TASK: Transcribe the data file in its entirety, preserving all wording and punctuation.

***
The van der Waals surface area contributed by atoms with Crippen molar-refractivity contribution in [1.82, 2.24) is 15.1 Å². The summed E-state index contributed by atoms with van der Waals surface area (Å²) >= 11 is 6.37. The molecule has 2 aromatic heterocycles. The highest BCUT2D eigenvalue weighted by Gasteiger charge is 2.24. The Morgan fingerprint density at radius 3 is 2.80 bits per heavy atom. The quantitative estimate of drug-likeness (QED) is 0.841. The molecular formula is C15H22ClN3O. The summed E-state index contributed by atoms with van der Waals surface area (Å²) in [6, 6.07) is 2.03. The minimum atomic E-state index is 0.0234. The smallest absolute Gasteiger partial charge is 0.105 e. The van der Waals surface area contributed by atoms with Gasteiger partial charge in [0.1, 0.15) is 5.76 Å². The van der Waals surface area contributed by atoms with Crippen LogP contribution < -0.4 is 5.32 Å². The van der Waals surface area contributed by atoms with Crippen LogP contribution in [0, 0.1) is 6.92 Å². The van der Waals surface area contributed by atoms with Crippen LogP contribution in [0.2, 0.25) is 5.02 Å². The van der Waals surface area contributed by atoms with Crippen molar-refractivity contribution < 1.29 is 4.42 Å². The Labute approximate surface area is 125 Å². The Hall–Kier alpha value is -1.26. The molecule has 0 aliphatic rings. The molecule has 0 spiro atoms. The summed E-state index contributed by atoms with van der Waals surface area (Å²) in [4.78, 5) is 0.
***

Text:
The van der Waals surface area contributed by atoms with Crippen molar-refractivity contribution in [1.82, 2.24) is 15.1 Å². The summed E-state index contributed by atoms with van der Waals surface area (Å²) >= 11 is 6.37. The molecule has 2 aromatic heterocycles. The highest BCUT2D eigenvalue weighted by Gasteiger charge is 2.24. The Morgan fingerprint density at radius 3 is 2.80 bits per heavy atom. The quantitative estimate of drug-likeness (QED) is 0.841. The molecular formula is C15H22ClN3O. The summed E-state index contributed by atoms with van der Waals surface area (Å²) in [6, 6.07) is 2.03. The minimum atomic E-state index is 0.0234. The smallest absolute Gasteiger partial charge is 0.105 e. The van der Waals surface area contributed by atoms with Gasteiger partial charge in [0.1, 0.15) is 5.76 Å². The van der Waals surface area contributed by atoms with Crippen LogP contribution < -0.4 is 5.32 Å². The van der Waals surface area contributed by atoms with Crippen LogP contribution in [0, 0.1) is 6.92 Å². The van der Waals surface area contributed by atoms with Crippen LogP contribution in [0.2, 0.25) is 5.02 Å². The van der Waals surface area contributed by atoms with Crippen molar-refractivity contribution < 1.29 is 4.42 Å². The Labute approximate surface area is 125 Å². The Hall–Kier alpha value is -1.26. The molecule has 0 aliphatic rings. The molecule has 0 spiro atoms. The summed E-state index contributed by atoms with van der Waals surface area (Å²) in [4.78, 5) is 0.